Sexual harassment and misconduct by an employee or manager can result in issues even outside the workforce in some cases. The employer can be found guilty for sexual harassment or delinquency even if their employees are the ones doing the wrong. It is a sticky situation for employers because they may believe their management is professional when indeed they are the ones putting the company in danger of being sued. Although there are ways the employers can avoid being sued for harassment in a lawsuit if the employee has certain duties and responsibilities, but do not include critical power such as hiring, firing, discipline and others of that nature. Also note that if an employer knows about the harassment and does not take action to stop it, then the employer is exposed to being sued for harassment. In the article I chose the write about, a company that operates a McDonalds in Wyoming is being sued for allegedly harassing an employee.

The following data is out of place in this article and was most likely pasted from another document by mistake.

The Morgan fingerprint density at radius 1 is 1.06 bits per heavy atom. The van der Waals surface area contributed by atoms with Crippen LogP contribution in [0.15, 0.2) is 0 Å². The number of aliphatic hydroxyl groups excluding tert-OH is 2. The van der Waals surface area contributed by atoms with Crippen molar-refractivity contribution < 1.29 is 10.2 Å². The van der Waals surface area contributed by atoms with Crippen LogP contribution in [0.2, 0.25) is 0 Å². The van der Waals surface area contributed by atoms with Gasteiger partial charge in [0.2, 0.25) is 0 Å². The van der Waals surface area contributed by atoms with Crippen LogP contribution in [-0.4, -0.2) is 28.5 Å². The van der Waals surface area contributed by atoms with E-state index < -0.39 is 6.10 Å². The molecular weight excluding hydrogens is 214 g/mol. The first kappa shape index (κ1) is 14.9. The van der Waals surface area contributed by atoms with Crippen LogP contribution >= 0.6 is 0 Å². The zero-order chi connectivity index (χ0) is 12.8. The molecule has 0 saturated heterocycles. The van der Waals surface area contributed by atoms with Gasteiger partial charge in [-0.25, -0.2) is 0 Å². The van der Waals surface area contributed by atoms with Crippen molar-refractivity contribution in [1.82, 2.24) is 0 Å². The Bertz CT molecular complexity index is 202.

Priess Enterprises, operating a McDonalds in Wyoming, employed a student named Megan McCafferty at the McDonalds. Megan’s shift manager at McDonalds was Jacob Peterson. Jacob Peterson took part in the management training program with Priess Enterprises, but the article clearly states that the shift manager’s duties did not include hiring, firing, promoting, demoting, or transferring employees within the restaurant. Jacob’s responsibilities merely related to delegating tasks on the job, scheduling breaks, authorizing employees to leave early or stay late, and disciplinary actions. Megan, who was in high school, agreed to pick up another employees shift but said she needed a ride from school to work. When Peterson agreed and arrived to pick her up, he told her that she did not need to work that day and asked her if she wanted to “hang out”. Megan agreed and then Peterson offered her Marijuana and other drugs. They proceeded to use and drink alcohol which led to sexual relations between the two over the next few days….
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